How a San Francisco coffee shop tricks people into liking bad coffee

There’s this coffee chain in San Francisco that’s all the rage. It’s called Philz.

As a moderate coffee snob, I’ve always found the growing popularity of this place outrageous.

I’ll drink it if I need a caffeine fix (and nothing else is available), but almost everything they produce tastes like burnt charcoal. In fact, their black coffee is so bad that it’s store policy to ask each customer if they’d like insane amounts of sugar and cream mixed in with it.

However, even though I’m a Philz coffee hater, I still think there’s plenty to learn about human psychology from the company’s success.

First, Philz has done a brilliant job of showing the customer the effort put into each order.

When you walk into a Philz Coffee, you’re routed to an employee that stands behind a counter. In front of them are three little coffee pour-over stands. They ask you what you’d like, how you’d like it, and then proceed to start making it right in front of you.

At Starbucks, everything is either pre-made and poured right when you order, or hidden behind the counter. It’s hard to see what the barista is doing. The work being done on your behalf isn’t fully visible.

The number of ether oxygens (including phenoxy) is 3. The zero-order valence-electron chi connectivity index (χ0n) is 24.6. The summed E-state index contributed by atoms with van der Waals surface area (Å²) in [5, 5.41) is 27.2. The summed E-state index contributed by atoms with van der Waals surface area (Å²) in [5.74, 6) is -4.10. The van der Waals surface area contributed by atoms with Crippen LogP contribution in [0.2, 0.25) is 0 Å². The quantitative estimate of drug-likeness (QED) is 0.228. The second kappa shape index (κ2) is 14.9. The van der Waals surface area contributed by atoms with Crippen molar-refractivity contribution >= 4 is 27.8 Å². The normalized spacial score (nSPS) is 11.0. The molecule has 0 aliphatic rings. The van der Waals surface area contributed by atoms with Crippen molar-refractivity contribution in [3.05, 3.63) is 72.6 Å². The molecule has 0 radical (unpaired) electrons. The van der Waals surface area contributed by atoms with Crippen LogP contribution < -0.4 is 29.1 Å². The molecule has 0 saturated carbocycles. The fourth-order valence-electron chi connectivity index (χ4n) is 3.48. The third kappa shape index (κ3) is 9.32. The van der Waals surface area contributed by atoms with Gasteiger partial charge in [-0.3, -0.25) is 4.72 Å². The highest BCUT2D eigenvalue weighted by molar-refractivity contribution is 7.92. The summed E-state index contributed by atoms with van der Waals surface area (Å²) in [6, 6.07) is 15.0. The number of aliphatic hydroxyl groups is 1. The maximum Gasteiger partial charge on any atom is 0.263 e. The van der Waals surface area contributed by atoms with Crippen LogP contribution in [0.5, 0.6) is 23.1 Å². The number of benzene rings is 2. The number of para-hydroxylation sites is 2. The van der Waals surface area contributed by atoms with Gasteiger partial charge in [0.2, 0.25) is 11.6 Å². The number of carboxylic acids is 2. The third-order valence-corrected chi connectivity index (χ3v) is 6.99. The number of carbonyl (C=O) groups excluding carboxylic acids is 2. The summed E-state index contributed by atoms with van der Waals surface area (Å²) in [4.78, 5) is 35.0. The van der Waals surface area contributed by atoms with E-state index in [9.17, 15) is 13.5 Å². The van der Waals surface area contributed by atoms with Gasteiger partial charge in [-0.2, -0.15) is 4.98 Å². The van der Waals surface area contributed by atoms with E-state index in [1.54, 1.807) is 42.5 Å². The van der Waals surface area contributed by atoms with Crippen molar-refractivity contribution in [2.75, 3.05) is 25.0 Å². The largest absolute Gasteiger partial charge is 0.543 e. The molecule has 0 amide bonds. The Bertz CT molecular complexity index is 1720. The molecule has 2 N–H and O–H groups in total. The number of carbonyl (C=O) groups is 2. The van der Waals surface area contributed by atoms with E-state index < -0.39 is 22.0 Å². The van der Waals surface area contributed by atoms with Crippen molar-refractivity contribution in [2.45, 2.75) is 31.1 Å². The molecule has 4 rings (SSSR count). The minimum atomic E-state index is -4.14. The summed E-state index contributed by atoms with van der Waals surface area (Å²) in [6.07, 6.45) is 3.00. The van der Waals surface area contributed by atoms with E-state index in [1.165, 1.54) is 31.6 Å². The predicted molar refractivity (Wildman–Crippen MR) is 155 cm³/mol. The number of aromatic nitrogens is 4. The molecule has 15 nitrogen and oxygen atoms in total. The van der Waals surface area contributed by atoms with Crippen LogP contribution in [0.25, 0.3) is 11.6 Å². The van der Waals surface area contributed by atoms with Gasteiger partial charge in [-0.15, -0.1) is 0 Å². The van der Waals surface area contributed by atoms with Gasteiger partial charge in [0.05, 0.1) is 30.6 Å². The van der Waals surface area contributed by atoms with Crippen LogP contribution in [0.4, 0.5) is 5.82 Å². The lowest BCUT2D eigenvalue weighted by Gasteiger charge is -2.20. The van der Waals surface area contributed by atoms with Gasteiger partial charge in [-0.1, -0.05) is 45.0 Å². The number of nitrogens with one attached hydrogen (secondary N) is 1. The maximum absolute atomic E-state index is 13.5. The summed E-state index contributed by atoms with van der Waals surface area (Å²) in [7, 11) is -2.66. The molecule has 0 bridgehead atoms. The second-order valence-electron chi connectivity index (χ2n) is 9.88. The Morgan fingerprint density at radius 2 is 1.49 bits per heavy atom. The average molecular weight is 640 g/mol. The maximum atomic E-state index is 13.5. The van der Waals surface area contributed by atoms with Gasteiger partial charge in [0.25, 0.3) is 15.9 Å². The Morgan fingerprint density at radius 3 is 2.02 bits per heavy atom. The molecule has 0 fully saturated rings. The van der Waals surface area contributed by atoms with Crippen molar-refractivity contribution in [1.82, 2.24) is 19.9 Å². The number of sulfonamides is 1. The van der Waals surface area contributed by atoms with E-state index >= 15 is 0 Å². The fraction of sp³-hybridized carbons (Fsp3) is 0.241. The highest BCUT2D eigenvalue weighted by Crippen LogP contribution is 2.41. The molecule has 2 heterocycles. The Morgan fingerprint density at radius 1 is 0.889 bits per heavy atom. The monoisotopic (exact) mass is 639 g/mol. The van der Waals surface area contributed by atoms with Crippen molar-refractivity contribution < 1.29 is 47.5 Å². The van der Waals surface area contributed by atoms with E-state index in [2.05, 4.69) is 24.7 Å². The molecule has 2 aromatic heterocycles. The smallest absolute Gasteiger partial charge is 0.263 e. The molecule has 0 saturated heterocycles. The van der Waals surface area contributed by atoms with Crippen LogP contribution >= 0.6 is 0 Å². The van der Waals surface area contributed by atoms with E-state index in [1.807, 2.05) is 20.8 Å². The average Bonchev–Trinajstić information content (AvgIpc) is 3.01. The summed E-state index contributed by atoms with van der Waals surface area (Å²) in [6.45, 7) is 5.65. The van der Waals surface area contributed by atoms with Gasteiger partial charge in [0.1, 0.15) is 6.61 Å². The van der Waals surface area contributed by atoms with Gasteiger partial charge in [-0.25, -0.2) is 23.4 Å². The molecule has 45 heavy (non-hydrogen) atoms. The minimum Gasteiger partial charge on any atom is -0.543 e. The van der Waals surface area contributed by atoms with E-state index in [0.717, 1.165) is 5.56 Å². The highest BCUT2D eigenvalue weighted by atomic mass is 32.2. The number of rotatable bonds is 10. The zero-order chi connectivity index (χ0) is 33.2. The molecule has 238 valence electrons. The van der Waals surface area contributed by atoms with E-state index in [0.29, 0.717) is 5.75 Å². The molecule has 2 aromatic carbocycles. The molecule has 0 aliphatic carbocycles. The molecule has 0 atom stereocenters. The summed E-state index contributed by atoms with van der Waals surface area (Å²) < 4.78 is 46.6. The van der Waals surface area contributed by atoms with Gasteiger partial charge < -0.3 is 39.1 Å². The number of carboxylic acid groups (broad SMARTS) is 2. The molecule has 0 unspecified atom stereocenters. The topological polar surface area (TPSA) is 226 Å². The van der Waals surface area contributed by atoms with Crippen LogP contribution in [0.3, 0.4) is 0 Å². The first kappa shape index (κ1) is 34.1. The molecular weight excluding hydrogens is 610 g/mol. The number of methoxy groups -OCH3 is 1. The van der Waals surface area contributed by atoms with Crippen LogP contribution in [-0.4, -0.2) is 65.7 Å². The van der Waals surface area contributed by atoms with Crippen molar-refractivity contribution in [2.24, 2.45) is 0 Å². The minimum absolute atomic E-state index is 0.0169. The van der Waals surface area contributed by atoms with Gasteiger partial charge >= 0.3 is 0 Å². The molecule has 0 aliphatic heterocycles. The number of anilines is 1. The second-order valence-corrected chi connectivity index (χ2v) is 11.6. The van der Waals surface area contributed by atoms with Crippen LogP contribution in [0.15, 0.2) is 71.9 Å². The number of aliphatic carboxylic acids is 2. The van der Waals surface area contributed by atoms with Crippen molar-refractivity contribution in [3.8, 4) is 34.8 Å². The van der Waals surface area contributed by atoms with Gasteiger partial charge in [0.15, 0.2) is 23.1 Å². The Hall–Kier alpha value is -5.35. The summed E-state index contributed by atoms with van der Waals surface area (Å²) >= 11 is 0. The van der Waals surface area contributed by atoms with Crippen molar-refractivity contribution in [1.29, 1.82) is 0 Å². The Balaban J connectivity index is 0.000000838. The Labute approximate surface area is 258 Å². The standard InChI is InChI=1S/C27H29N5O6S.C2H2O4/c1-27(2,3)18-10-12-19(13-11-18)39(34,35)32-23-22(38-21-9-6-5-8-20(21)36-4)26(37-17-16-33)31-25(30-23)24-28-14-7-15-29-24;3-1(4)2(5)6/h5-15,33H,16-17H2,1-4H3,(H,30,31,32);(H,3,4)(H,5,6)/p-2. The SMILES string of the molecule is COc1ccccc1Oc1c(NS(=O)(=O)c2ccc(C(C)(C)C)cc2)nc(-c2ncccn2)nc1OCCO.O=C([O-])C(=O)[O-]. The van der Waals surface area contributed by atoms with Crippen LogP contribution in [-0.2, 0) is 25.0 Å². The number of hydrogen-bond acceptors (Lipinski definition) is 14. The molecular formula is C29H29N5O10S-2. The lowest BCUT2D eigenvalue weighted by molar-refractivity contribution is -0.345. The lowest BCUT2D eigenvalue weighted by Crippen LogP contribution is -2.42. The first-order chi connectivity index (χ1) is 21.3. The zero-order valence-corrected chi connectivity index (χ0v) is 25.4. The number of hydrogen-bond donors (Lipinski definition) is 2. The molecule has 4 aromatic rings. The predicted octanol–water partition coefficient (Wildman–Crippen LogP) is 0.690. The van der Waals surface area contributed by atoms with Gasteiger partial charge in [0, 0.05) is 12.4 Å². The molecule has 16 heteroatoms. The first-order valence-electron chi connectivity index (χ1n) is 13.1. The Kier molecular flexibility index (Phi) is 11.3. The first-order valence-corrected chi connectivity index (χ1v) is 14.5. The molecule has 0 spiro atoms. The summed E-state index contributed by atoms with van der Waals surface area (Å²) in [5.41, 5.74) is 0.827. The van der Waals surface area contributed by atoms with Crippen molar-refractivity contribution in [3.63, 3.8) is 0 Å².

The opposite is true at Philz. They take out a new coffee filter, carefully place it into the pour-over cone in front of them, and then toss a freshly ground lump of coffee in—all while you’re standing there. They then spend the next 3-4 minutes pouring (often from a comically exaggerated height) hot water over the grounds.

During this time, you can either stand and watch or wander around the store. When your coffee is ready they’ll call your name and ask you to tell them how it is.

Which brings us to the second thing they do really well: They force you to tell them that the coffee is good. 

When you walk up to get your coffee, the barista asks you: “How is it?”

In all of the times I’ve been there, I don’t think I’ve seen a single person say “it’s bad”. Every once in awhile someone will ask for more cream or sugar, but they always tell the Philz employee that “it’s great” before they leave. That’s a near-perfect cognitive dissonance and “commitment & consistency” trap.

So, in a nutshell:

• Philz shows you all of the effort they do on your behalf (see the work of Harvard’s Mike Norton to learn more about why this is so psychologically powerful)

• Philz forces you to publicly state that you like the coffee, which positively biases your perception via cognitive dissonance and Cialdini’s “commitment and consistency” principle.

Until tomorrow,

Jason 

Jason Hreha